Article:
That’s right. So, yeah, we’re actually working in a couple of states right now on new legislation, that would support public libraries primarily. Schools on civil rights is a different framework and it’s a it’s a whole other episode of this, but the, the idea, within, model legislation that we helped produce called the Libraries for All Act, Delaware has a has a version of it right now that’s just passed the House, in the Senate, there’s a version of it that’s embedded in Vermont legislation. There’s several other states that we’ve helped advise on this and a few other states that we haven’t who are also doing this, where how can we utilize, civil rights protections, public accommodation laws as a justification for bringing materials into a public library? The first amendment really is about what can we keep, and you can keep things that are not criminal. But why do we bring it in the library in the first place? Why do we bring it in the library in the first place is often that it’s interesting to the majority. Yep. You know, it’s comfortable to the majority, but what happens when we are looking at a book, say, about a family with 2 same sex parents, and it’s it’s a it’s a family. That book is is about a family that’s legal.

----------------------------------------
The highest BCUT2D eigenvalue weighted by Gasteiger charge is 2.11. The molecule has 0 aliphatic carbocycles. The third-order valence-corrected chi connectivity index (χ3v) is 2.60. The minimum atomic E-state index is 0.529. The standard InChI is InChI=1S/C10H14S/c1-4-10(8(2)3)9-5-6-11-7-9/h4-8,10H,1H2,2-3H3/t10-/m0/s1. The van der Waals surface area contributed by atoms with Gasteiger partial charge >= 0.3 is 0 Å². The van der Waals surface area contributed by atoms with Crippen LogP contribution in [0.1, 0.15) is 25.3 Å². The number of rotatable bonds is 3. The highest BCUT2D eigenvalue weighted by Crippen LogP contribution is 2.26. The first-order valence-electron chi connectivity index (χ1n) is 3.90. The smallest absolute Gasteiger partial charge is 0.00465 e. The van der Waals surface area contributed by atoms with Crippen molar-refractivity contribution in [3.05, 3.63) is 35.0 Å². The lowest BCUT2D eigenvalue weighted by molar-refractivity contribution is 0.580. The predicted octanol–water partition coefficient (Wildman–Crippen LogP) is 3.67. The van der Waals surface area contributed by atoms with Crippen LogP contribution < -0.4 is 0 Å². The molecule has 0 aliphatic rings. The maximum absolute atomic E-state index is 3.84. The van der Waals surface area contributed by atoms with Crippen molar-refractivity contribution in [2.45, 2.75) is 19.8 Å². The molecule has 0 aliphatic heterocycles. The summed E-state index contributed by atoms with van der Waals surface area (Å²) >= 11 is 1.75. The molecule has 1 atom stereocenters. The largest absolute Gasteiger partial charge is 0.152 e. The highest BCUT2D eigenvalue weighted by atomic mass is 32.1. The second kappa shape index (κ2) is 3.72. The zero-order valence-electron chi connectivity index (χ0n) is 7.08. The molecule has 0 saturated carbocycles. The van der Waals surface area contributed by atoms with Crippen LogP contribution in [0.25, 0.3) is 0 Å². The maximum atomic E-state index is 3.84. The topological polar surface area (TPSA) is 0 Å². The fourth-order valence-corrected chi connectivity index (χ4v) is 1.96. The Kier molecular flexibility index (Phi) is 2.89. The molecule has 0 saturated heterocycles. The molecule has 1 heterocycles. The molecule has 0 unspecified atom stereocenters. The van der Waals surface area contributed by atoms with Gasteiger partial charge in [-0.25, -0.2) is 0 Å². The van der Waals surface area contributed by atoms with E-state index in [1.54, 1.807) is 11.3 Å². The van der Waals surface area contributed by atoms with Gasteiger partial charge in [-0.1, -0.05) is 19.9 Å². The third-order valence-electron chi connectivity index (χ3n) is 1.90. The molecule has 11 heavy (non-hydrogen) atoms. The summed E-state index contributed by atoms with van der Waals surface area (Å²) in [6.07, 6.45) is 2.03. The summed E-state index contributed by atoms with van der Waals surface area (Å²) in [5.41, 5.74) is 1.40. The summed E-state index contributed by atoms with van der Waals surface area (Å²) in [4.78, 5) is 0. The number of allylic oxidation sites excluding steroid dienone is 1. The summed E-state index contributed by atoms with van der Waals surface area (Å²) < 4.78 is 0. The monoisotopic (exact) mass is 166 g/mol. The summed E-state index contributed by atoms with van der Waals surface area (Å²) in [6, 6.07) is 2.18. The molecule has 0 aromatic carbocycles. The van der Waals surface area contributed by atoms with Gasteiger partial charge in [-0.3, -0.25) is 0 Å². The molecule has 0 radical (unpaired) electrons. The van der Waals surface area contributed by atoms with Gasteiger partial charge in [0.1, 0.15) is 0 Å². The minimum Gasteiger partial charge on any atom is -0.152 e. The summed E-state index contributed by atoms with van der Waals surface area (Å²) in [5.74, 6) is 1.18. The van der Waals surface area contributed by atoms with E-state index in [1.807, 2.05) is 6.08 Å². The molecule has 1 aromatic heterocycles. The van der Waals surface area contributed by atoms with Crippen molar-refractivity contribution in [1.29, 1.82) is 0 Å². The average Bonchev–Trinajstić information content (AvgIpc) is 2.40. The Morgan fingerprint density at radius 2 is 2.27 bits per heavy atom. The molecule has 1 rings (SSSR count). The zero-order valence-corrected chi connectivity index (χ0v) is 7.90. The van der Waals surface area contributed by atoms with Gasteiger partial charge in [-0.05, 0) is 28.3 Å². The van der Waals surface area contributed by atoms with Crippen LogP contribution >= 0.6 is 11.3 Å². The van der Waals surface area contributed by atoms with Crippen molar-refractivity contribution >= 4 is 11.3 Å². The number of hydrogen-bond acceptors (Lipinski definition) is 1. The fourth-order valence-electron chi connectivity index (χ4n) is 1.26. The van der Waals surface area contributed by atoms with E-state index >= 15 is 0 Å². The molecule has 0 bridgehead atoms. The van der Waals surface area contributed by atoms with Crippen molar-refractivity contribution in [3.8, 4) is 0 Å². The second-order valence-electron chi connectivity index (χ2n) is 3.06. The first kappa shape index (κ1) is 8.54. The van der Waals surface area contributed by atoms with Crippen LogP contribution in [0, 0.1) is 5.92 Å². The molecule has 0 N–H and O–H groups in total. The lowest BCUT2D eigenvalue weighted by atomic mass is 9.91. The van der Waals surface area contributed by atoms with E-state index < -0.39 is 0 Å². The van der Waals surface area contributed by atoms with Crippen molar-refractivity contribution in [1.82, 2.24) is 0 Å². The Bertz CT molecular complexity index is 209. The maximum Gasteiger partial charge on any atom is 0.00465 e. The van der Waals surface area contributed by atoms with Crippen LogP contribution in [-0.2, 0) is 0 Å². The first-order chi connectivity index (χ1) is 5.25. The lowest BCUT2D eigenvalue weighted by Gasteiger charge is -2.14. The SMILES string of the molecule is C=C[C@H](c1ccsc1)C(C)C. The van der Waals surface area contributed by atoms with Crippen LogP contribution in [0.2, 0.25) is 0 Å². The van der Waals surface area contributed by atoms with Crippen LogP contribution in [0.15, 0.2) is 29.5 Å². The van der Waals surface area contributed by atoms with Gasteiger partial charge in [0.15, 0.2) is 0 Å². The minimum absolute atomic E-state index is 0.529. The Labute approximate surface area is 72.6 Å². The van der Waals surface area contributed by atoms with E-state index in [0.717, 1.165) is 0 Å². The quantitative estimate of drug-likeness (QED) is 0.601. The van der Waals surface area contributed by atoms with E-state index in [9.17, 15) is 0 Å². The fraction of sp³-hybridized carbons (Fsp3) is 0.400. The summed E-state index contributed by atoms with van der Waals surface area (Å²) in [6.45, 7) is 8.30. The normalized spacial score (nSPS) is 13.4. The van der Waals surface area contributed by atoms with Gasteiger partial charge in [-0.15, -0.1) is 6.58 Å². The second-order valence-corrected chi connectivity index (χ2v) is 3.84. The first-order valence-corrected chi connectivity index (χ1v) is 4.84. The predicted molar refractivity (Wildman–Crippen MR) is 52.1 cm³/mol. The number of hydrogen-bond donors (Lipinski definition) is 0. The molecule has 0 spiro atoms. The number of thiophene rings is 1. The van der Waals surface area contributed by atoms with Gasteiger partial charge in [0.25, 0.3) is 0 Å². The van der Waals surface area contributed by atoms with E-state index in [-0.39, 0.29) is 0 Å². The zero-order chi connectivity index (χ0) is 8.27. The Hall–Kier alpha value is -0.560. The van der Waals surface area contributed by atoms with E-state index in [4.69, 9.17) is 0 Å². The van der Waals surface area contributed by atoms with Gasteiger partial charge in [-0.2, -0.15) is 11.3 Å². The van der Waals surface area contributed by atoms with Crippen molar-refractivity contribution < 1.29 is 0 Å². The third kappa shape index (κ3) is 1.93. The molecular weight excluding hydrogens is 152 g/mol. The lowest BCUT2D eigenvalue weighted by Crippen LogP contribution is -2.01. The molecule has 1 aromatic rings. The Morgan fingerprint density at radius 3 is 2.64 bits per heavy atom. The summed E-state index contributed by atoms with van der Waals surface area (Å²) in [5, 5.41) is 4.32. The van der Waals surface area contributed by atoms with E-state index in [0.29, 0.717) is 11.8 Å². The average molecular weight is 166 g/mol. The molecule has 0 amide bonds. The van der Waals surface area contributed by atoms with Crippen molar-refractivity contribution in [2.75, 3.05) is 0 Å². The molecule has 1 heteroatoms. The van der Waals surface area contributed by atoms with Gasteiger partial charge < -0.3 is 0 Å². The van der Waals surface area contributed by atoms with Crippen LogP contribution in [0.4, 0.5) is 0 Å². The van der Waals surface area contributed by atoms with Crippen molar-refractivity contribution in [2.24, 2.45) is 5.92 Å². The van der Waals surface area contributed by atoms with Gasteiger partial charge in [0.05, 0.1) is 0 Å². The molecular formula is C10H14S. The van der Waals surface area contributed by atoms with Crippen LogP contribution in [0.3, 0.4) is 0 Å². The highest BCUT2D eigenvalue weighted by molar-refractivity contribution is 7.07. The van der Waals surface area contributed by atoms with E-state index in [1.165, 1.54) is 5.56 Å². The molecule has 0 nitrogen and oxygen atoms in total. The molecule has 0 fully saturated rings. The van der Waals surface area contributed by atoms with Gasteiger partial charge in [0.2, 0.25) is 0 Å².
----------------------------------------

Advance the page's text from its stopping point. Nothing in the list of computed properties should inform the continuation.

John Chrastka [00:26:14]:
Mhmm. You know, post gay marriage in this society. Okay? Yeah. Interracial marriage. I mean, let’s just talk about families for a minute. That we’re we’re in a society that, is well, these are legal humans and arrangements of humans. Okay? So the books that we have should not just be comfortable to the majority, but they should be relevant to those protected minority classes under civil rights law, and I think it’s a revolutionary approach, Jim. I’m glad to see a couple states are are considering it because what we don’t need to do with our right to read laws is weaponize the first amendment against itself.